October 15, 2019

Confronting Jewish Ethical Challenges at the End of Life

Decisions concerning medical care in the final stages of life present a range of Jewish ethical and legal conundrums. 

Messy and complicated, they have vexed ethicists, medical professionals and religious leaders.

While Jewish tradition maintains that human life is of infinite value and that its preservation and extension override virtually every other religious imperative, relieving pain and allowing for the soul’s peaceful departure are also values well established in Jewish tradition. 

Of course, there is a moral distinction between hastening death and removing obstacles to its natural progression, but in practice the difference isn’t always easy to discern.

Here is a general overview of issues that arise at life’s end — and how Jewish authorities have weighed in on them. 

Jewish thinkers often emphasize that specific cases vary substantially and must be considered individually. 

Most Orthodox authorities generally consider nutrition, hydration and oxygen — even if artificially provided by a feeding tube or ventilator — to constitute essential human needs that never should be discontinued as long as they are effective. This position is reflected in the 1990 paper on end-of-life care by Conservative Rabbi Avram Reisner. However, the Conservative movement’s religious law authorities also endorsed a paper by Rabbi Elliot Dorff. He advanced several possible justifications for removing artificial nutrition and hydration for the terminally ill. Among them is the contention that a medically administered treatment that conveys food and water to the patient by tube is more properly regarded as medicine than as simple food and water.

As for hospice, it is a form of medical care for people suffering from terminal illnesses with a life expectancy of six months or less. 

Jewish thinkers often emphasize that specific cases vary and must be considered individually. 

Jewish hospice programs typically are equipped to provide hospice services while abiding by Jewish traditions. Because hospice focuses on a patient’s quality of life rather than aggressive medical treatment, some Orthodox rabbis do not believe hospice conforms with Jewish tradition.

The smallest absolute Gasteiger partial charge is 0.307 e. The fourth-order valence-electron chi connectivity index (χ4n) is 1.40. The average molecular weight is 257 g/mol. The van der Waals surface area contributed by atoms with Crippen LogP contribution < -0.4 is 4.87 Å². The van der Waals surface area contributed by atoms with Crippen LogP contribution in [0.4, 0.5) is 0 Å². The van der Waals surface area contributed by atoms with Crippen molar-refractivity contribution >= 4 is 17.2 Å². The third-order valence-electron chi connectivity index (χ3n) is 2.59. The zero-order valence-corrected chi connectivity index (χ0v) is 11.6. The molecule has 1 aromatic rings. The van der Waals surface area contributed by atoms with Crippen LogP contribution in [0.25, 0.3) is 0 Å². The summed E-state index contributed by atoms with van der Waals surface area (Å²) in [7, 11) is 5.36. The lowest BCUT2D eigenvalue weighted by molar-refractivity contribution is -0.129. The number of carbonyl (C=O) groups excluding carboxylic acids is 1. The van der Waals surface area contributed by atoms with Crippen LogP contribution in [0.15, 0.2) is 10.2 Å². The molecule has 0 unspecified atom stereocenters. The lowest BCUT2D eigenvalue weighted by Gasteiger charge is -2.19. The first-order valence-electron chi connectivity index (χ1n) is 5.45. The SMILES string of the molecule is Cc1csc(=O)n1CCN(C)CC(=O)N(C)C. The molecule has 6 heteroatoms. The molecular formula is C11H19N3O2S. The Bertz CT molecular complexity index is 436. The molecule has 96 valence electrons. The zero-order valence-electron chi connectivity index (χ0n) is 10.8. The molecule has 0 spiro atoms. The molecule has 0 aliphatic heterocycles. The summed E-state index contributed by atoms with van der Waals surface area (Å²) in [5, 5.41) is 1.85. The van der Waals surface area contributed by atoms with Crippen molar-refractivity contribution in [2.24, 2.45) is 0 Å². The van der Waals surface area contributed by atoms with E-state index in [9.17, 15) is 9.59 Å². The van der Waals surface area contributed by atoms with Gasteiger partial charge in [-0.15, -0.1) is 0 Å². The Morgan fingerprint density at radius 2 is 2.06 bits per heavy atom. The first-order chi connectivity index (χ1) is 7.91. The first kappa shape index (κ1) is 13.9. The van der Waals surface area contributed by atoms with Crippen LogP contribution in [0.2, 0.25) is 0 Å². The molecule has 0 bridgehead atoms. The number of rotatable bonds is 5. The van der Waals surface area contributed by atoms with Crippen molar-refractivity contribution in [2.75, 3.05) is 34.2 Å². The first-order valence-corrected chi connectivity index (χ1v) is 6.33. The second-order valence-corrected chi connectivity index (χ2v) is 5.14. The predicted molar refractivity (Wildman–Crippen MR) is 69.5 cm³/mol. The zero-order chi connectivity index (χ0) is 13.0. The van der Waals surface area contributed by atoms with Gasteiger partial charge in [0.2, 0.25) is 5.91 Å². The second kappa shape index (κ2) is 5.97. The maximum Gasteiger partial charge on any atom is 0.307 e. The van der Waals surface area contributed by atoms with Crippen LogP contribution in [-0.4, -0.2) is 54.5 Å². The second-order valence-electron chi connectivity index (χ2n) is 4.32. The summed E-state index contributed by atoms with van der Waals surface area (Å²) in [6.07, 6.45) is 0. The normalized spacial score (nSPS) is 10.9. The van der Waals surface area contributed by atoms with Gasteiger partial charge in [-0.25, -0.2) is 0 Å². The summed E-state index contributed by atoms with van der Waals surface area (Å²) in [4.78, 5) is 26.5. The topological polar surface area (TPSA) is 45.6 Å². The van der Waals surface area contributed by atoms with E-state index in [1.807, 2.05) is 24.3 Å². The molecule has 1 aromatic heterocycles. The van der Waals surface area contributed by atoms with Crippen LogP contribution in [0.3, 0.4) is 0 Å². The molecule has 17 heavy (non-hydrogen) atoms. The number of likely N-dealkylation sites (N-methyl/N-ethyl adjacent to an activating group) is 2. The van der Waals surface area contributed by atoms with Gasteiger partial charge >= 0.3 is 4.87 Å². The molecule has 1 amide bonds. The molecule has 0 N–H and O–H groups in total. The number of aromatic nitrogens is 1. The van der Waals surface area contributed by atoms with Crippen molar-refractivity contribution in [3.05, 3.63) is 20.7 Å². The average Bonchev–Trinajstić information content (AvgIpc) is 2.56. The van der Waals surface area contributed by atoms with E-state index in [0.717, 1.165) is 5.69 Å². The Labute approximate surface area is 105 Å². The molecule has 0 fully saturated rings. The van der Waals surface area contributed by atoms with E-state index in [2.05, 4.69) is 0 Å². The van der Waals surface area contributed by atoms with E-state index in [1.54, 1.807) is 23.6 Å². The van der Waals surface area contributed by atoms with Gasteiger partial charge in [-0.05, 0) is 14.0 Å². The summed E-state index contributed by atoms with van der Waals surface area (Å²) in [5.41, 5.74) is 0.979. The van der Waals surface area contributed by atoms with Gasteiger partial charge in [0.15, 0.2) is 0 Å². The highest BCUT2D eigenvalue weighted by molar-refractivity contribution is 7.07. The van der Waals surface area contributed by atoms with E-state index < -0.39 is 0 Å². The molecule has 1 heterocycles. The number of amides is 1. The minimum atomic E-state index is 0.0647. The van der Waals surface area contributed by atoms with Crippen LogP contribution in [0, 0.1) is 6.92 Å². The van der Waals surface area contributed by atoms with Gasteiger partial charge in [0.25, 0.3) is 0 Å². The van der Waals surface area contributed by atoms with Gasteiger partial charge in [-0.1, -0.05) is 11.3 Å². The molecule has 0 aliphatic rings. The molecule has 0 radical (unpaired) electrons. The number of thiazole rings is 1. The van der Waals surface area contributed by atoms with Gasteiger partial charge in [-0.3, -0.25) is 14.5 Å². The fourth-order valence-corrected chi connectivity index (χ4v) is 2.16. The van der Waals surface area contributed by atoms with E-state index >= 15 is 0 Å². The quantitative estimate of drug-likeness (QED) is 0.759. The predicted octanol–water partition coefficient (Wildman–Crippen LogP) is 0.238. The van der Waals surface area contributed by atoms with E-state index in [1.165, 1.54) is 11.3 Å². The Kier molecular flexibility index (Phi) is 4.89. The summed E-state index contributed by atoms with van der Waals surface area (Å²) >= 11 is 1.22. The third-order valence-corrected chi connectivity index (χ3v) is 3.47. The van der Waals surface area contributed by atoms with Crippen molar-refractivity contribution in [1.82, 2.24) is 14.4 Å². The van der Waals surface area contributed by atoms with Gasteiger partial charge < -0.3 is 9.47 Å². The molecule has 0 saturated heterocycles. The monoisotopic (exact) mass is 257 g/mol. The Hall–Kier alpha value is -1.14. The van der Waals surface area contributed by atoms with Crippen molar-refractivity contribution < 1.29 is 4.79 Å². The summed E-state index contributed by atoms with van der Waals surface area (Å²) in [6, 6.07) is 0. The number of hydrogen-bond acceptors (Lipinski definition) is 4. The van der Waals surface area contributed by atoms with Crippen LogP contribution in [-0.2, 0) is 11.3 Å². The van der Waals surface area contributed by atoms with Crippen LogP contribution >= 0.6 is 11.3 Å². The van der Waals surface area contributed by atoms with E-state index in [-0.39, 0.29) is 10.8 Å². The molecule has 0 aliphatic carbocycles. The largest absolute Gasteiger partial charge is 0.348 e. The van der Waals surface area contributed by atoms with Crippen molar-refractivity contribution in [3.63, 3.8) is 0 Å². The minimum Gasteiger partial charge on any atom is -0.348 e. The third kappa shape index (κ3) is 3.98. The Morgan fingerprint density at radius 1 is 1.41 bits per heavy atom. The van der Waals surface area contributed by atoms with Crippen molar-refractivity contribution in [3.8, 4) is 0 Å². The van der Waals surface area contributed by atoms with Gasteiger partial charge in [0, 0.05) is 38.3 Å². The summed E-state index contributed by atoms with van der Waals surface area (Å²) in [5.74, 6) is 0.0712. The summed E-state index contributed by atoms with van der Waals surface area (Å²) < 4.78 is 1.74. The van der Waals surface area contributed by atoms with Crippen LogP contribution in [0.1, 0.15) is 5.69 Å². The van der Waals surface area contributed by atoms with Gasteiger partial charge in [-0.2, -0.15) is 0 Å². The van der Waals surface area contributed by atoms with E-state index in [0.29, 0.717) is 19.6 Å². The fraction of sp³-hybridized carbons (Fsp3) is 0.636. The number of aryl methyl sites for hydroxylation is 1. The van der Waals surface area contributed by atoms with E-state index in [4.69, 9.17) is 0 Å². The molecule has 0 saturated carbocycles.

Do-not-resuscitate orders, known as DNRs, are legally binding directives signed by doctors ordering medical professionals to withhold CPR or advanced life support in the event a patient’s heart stops functioning. 

A patient needing CPR is in acute distress and could be saved, even for a brief period, with proper treatment. But given the often low success rate of resuscitation and the high likelihood of adverse effects for the elderly or those weakened by terminal illness, some authorities permit DNRs under certain conditions. 

Advance directives are documents specifying a person’s wishes concerning medical care in the event they are unable to make such decisions for themselves and/or appointing a health care proxy to make decisions on their behalf. 

As for experimental therapies, most Jewish authorities would require a patient to submit to a therapy if it is known to be effective at curing their condition. 

This is not the case regarding experimental treatments whose success rate and potentially adverse side effects are not known. 

Jewish authorities from across the denominational spectrum support the right of a patient to refuse treatment that is risky or of unproven value. 

Dorff writes that it is permissible to undertake a hazardous therapy if it presents a “reasonable chance” of cure, even if it simultaneously poses a risk of hastening death if it fails.

As for refusing treatment, Jewish tradition generally requires that every effort be made to sustain and extend life, but that position is not absolute. 

In cases where diseases are incurable, and medical interventions would be risky, painful, of uncertain efficacy or serve merely to prolong a life of unbearable physical or psychic pain, there is support in Jewish tradition for an individual’s right to reject such treatment. 

Taking active steps to hasten death are prohibited in Jewish law, but praying for death is another matter. Jewish bioethicist J. David Bleich has formulated it this way: “There is no contradiction whatsoever between acting upon an existing obligation and pleading to be relieved of further responsibility.”

A longer version of this story ran on myjewishlearning.com.